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I found the word ‘a career day’ and ‘a career-high five runs’ in the New York Times article (July 16) reporting Scott Hairston’s dramatic play against Philadelphia Phillies under the headline, “Hairston Fills in With a Career Day, and the Mets Thwart Hamels Again.” The article is followed by the following sentence:

“Playing in right field and batting third for the first time as a Met, Hairston did his best impression of the All-Star Beltran, knocking in a career-high five runs, including a three-run homer, as the Mets pounded the Phillies, 11-2.”

I interpret ‘Career day’ means the best day in one’s life and ‘Career-high five runs’ means best home runs in the player’s life. Can we use ‘Career day,’ and ‘Career event’ like high-five performance’ for any other occasions than baseball or other sports. If I am awarded a summa cum laude at the commencement, can I say ‘It’s a career day for me’? Can I say 'I got a career-high 15 up-votes today'?

I’m asking this because dictionaries at hand including Oxford Advanced Learner’s Dictionary I always consult give definitions of the word, ‘career’ no more than (1) the series of jobs that a person has in a particular area or work. (2) the period of time that you spend in your life working or doing particular things as noun, and (3) to move forward very quickly, especially in an uncontrolled way as verb.

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"Career-high five runs" should be parsed as "Five runs in one game, which is the most he's hit in any one game during his entire tenure as a baseball player." –  KitFox Jul 18 '11 at 2:18
    
@Kit. Thank your advise. I took it for 'Career high-five (home)runs.' I overlooked that a hyphen is placed after career, not between high and five. –  Yoichi Oishi Jul 18 '11 at 2:48

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These terms are not peculiar to sports. A "career day" is not necessarily the best of one's life or even career, but rather a day that is exceptionally significant for one's career. These are extraordinary days that represent the parts of one's career that will be remembered and talked about. A career day will involve (in this example) a player achieving a personal best (such as most runs, most stolen bases, or most hits) or other significant event (batting for the cycle, pitching a perfect game) that also results in his team winning the game.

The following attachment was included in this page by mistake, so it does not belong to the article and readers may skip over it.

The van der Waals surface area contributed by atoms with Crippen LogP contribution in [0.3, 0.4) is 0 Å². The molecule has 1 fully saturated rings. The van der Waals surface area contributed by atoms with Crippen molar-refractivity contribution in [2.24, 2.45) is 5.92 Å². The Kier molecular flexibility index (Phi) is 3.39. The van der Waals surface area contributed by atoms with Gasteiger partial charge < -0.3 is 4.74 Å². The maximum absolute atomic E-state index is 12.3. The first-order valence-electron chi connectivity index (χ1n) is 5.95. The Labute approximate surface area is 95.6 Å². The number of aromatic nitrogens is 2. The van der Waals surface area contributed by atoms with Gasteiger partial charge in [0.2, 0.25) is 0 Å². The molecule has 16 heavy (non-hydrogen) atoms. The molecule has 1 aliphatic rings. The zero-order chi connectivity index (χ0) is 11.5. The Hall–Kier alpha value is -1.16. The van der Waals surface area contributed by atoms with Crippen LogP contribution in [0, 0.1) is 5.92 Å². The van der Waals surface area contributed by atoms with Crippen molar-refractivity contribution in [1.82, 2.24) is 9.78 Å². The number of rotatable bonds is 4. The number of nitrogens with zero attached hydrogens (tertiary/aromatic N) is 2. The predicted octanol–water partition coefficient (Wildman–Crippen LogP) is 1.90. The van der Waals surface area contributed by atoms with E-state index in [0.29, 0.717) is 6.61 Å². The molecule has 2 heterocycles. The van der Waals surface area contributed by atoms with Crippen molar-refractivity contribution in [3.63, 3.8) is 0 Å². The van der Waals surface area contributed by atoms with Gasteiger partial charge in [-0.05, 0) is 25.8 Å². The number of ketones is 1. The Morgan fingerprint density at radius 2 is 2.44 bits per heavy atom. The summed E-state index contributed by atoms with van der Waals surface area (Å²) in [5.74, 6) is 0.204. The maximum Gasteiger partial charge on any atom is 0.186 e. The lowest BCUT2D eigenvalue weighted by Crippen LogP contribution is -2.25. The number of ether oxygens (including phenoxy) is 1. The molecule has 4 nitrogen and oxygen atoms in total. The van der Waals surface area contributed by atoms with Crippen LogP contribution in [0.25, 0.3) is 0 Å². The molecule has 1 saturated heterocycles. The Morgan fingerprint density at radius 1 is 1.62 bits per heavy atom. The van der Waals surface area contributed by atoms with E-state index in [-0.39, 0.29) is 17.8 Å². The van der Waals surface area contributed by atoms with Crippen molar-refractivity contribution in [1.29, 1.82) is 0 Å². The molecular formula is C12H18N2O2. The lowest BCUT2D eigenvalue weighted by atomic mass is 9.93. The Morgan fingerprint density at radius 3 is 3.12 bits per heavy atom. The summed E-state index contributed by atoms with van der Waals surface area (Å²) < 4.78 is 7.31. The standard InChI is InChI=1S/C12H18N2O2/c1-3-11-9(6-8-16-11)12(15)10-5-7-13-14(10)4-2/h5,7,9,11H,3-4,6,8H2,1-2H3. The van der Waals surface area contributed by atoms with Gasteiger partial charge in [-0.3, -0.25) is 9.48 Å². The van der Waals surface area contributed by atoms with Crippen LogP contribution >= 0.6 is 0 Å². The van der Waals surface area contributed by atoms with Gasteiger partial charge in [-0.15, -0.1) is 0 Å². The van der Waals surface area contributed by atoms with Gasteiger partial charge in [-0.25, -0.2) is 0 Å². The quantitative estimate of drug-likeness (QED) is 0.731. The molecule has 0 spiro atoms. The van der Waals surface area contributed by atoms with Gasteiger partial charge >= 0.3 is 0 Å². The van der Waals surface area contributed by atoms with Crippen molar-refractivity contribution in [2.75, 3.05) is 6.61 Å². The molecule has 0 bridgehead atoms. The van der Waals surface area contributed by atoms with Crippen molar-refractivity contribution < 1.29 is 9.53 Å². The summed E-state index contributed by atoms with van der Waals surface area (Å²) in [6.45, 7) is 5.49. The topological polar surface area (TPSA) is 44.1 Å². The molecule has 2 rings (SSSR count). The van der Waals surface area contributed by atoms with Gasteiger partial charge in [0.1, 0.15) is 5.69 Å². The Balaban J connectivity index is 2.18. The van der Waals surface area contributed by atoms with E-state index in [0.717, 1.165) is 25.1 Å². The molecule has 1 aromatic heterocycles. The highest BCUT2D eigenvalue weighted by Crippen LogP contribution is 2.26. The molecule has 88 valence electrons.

I think of career days as associated particularly with baseball, probably because baseball is a statistics-oriented sport where the commentators will frequently discuss things as specific as "the last time a left-handed batter hit for the cycle in Fenway Park" (I have no idea if that's ever actually happened, but Joe Castiglione certainly would). However, there is nothing about this phrase that would limit it to sports. I think it would be generally understood in other contexts.

As for the "career-high five runs," as I mentioned in my comment this means "Five runs in one game, which is the most he's hit in any one game during his entire tenure as a baseball player." In other words, five is the highest number of runs that he has hit in his career. You can apply "career high" to any context as well:

When I coded eighteen webpages in a single day, that was a career high for me.

So, Hairston had a career day because he hit five runs in one game, which is his personal best, and it helped his team win the game. Go Mets!

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I think the 'base' expression is career best. If you were talking about a golfer's performance on a particular course, for example, you could still say that. No-one would use career low there, though they might for, say, a 'career worst' in any field of endeavour - regardless of whether there was a number involved where either higher or lower meant "worse". –  FumbleFingers Jul 18 '11 at 3:41

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